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Glucagon-like Peptide-1 Receptor Agonists
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Type 2 diabetes mellitus (T2DM) is a heterogeneous, chronic, progressive metabolic disease accounting for 90–95% of all diabetes. Glucagon-like peptide-1 (GLP-1) receptor agonists are a new class of antihyperglycemic drugs that enhance appropriate pancreatic β-cell secretion, pancreatic α-cell (glucagon) suppression, decrease liver glucose production, increase satiety through their action on the central nervous system, slow gastric emptying time, and increase insulin action on peripheral tissue. They are effective in the management of type 2 diabetes mellitus and have a favorable effect on weight loss. 

type 2 diabetes mellitus glucagon-like peptide-1 (GLP-1)
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    1. Incretin System

    It was shown that oral glucose stimulates insulin secretion more than intravenous glucose infusion, even when the same plasma glucose concentration profiles are achieved. This is the so-called incretin effect. Incretins, such as glucagon-like peptide-1 (GLP-1) and glucose-dependent insulinotropic polypeptide (previously called gastric inhibitory polypeptide) (GIP), are part of the endocrine system and are involved in postprandial stimulation of insulin secretion and the physiological regulation of glucose homeostasis [1].
    GLP-1 is a 37 amino acid long polypeptide secreted from specialized L cells primarily located in the brush border of the small and the large intestine. Small amounts of GLP-1 are continuously cleaved from proglucagon and excreted, but excretion rises rapidly after mixed meal ingestion. Degradation of GLP-1 is mediated by the enzyme dipeptidyl-peptidase 4 (DPP-4) in the portal vein and liver. Only 1015% of GLP-1 enters the systemic circulation. GLP-1 is also secreted as a neurotransmitter from neurons in the brainstem that project in areas related to the regulation of energy homeostasis [2].
    GLP-1 acts through a receptor (GLP-1R) that belongs to the B subfamily of the G protein-coupled receptor family. It consists of seven transmembrane domains in the form of alpha-helices, which are interconnected by six loops, of which three are intra- and three extracellular [3]. GLP-1 first contacts the N-terminal domain and then all three extracellular loops of GLP-1R [4]. Signal transmission operates via a signaling cascade that ultimately increases the cell’s cyclic adenosine monophosphate (cAMP) [3].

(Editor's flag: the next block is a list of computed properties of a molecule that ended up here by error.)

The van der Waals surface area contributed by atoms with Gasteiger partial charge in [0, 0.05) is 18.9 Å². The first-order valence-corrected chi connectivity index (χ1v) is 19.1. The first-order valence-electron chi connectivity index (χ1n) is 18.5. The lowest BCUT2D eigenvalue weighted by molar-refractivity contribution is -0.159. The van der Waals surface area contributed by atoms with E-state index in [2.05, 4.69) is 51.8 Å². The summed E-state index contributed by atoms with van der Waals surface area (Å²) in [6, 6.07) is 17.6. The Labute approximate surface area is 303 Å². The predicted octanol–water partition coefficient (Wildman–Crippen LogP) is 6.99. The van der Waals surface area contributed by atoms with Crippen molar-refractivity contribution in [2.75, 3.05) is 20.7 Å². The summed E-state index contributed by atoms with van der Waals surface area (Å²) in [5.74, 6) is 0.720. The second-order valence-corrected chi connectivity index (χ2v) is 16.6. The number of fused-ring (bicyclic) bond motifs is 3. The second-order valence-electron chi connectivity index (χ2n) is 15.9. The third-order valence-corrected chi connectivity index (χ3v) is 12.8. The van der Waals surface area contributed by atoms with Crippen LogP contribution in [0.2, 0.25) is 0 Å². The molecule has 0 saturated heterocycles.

GLP-1 receptors (GLP-1R) are expressed not only on pancreatic β-cells but also on a subset of pulmonary epithelial cells, atrial cardiac myocytes, cells lining the gastric pits and small intestinal mucosa, and neurons in several brain regions. They are also located on the nodular ganglion of the vagal nerve, whose central branches terminate in the solitary nucleus in the brainstem. Information from the nucleus is transmitted to the hypothalamus, thalamus, and hemispheres [2][5].
    The secretion of incretins is controlled by a series of integrated mechanisms that include direct interaction with distinct chemosensors on the brush border of K and L cells in the gut and multiple indirect neuro–immuno–hormonal loops [6].
    GLP-1 increases the synthesis and release of insulin from pancreatic β-cells. GLP-1 regulates the gene expression of pancreatic β-cells, inhibits apoptosis of β-cells, protects them from glucolipotoxicity, and improves their function. In addition, GLP-1 also reduces glucagon secretion by pancreatic α-cells. This reduces glucose production in the liver, reflected in lower blood glucose levels. GLP-1 may additionally act through the activation of visceral afferent neurons. On the other hand, it centrally regulates food intake, energy consumption, and the functioning of the digestive system, thus slowing down gastric emptying and reducing acid secretion, resulting in decreased appetite and body weight. GLP-1 also lowers blood lipoproteins, systolic blood pressure, and inflammation [7][8].
    According to meta-analyses, there are no systematic differences in nutrient-induced GLP-1 secretion between healthy and T2DM subjects despite significant inter-individual variance in secretory responses. However, patients with advancing stages of T2DM may have reduced levels of active GLP-1. On the other hand, physiological and pharmaceutical GLP-1 concentrations cause insulinotropic (and glucagonostatic) effects in patients with T2DM [6].
    Obesity has been shown to reduce the incretin effect even in the absence of impaired glucose tolerance or T2DM [6]. Novel therapeutic approaches for T2DM and obesity treatment rely on the incretin effect of GLP-1R agonists on both pancreatic β-cells and other peripheral and central mechanisms of action.

    2. Pharmacological Properties of GLP-1 Receptor Agonists

    GLP-1 receptor agonists (GLP-1 RAs) are polypeptides injected subcutaneously, similar to insulin. According to their structure, they can be grouped into exenatide and human-like GLP-1. Depending on the time of receptor activation, they are divided into two groups. Short-acting compounds provide short-term activation of the GLP1 receptor, they reach peak concentration in a few hours, and after 6–10 h, their concentrations fall sharply or even to zero. Long-acting compounds activate the receptor continuously, for a long time, and can be administered once a day or once a week [9].

    2.1. Short-Acting GLP-1 RAs

    Exenatide was the first incretin analog approved for clinical use, and it has also been the longest studied. Exenatide shares approximately 50% of the amino acids with human GLP-1 and has a similar affinity for GLP-1 receptors. Due to its half-life (t ½) of 2.4 h, it should be administered twice daily. It is mainly excreted through the kidneys. Early research has shown that after 30 weeks of treatment twice daily, the therapy improves fasting and postprandial glucose levels [9].